Enhance your interpretive skills by learning about the culture before visiting, perhaps by reading other researchers' ethnographic accounts of the culture. Ethnographers vehemently disagree about the degree to which library research must support field study. Many well-respected anthropologists have written ethnographies that contain few if any references to secondary sources. The job of entering a culture, living as an insider, and then writing to outsiders is already so demanding that they do not have the time, energy, or zeal to connect their work to the work of others. In addition, because ethnography is a fairly new methodology, many ethnographers are truly breaking new ground and other scholarly references may simply be unavailable.
Research the Community First
Familiarizing yourself with the culture before entering it can provide you with the information you need to know to participate without being too obtrusive. For example, if you are going to study the local chess club, you need to learn the rules of chess and play a few games. If you want to study an engineering fraternity, you need to learn the engineering terms that people in the community will use. By learning the language and by knowing what other ethnographers and researchers have to say about the culture, you will know what questions to ask, what behaviors to look for, and even how to dress. For example, if you wanted to research how cancer patients interact with each other in a support group, spend some time in the library reading about how people typically respond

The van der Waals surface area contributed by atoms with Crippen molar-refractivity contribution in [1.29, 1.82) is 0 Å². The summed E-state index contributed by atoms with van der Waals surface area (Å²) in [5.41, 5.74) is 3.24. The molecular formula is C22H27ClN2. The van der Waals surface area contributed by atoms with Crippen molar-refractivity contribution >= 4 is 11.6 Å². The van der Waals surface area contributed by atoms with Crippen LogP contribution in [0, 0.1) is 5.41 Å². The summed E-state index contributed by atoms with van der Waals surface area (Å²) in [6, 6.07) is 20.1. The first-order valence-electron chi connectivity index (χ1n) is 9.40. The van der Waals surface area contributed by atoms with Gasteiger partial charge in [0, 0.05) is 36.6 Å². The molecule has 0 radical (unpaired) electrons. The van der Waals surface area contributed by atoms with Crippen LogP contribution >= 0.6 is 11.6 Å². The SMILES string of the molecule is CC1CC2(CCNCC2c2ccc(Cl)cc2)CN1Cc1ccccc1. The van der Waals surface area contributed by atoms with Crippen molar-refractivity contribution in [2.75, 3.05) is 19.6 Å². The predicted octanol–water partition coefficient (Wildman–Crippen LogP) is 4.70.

to potentially terminal diseases. You would be wise to see if any case studies or ethnographies have already been done with cancer patients. Adequate preparation for your entrance into the community is crucial if you are to blend into the background and subsequently understand the values, expectations, roles, and ceremonies of the community. Conducting extensive library research before entering the community will help you understand the subjects' thoughts, feelings, and actions.
To see whether any ethnographies have been conducted on the culture you have selected to study and to find some useful background information about its history and the problems it now faces, you may need to conduct library and Internet research. The following are some of the databases that your library may own.
To better understand how to access and search these database, consult Search Your Library's Databases: Periodical Indexes and Abstracts.